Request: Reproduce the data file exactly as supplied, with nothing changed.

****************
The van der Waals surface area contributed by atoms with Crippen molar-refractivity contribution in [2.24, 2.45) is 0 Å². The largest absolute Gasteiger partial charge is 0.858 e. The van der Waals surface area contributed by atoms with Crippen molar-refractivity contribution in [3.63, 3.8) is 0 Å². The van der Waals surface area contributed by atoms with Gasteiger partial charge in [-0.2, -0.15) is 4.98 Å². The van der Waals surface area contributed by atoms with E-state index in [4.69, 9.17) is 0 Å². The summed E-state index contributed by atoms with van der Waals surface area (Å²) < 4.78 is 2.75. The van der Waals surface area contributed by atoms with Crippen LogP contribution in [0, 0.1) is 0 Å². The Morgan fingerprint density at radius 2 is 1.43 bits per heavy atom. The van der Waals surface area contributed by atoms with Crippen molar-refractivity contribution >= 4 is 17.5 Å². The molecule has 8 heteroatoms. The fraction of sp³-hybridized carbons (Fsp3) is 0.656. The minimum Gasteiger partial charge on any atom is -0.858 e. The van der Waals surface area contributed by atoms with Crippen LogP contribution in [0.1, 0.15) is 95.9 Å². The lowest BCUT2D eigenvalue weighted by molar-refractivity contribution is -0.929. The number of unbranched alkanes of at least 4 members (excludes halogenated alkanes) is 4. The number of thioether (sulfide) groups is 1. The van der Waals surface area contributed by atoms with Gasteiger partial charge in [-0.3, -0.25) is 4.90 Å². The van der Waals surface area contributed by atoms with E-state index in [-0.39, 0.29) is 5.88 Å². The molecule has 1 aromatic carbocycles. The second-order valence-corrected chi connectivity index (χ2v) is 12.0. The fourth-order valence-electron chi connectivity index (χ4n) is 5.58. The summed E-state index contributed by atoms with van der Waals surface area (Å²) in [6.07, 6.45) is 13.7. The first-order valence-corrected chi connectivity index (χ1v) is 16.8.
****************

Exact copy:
The van der Waals surface area contributed by atoms with Crippen molar-refractivity contribution in [2.24, 2.45) is 0 Å². The largest absolute Gasteiger partial charge is 0.858 e. The van der Waals surface area contributed by atoms with Crippen molar-refractivity contribution in [3.63, 3.8) is 0 Å². The van der Waals surface area contributed by atoms with Gasteiger partial charge in [-0.2, -0.15) is 4.98 Å². The van der Waals surface area contributed by atoms with E-state index in [4.69, 9.17) is 0 Å². The summed E-state index contributed by atoms with van der Waals surface area (Å²) < 4.78 is 2.75. The van der Waals surface area contributed by atoms with Crippen LogP contribution in [0, 0.1) is 0 Å². The Morgan fingerprint density at radius 2 is 1.43 bits per heavy atom. The van der Waals surface area contributed by atoms with Crippen molar-refractivity contribution >= 4 is 17.5 Å². The molecule has 8 heteroatoms. The fraction of sp³-hybridized carbons (Fsp3) is 0.656. The minimum Gasteiger partial charge on any atom is -0.858 e. The van der Waals surface area contributed by atoms with Crippen LogP contribution in [0.1, 0.15) is 95.9 Å². The lowest BCUT2D eigenvalue weighted by molar-refractivity contribution is -0.929. The number of unbranched alkanes of at least 4 members (excludes halogenated alkanes) is 4. The number of thioether (sulfide) groups is 1. The van der Waals surface area contributed by atoms with Gasteiger partial charge in [-0.3, -0.25) is 4.90 Å². The van der Waals surface area contributed by atoms with E-state index in [-0.39, 0.29) is 5.88 Å². The molecule has 1 aromatic carbocycles. The second-order valence-corrected chi connectivity index (χ2v) is 12.0. The fourth-order valence-electron chi connectivity index (χ4n) is 5.58. The summed E-state index contributed by atoms with van der Waals surface area (Å²) in [6.07, 6.45) is 13.7. The first-order valence-corrected chi connectivity index (χ1v) is 16.8.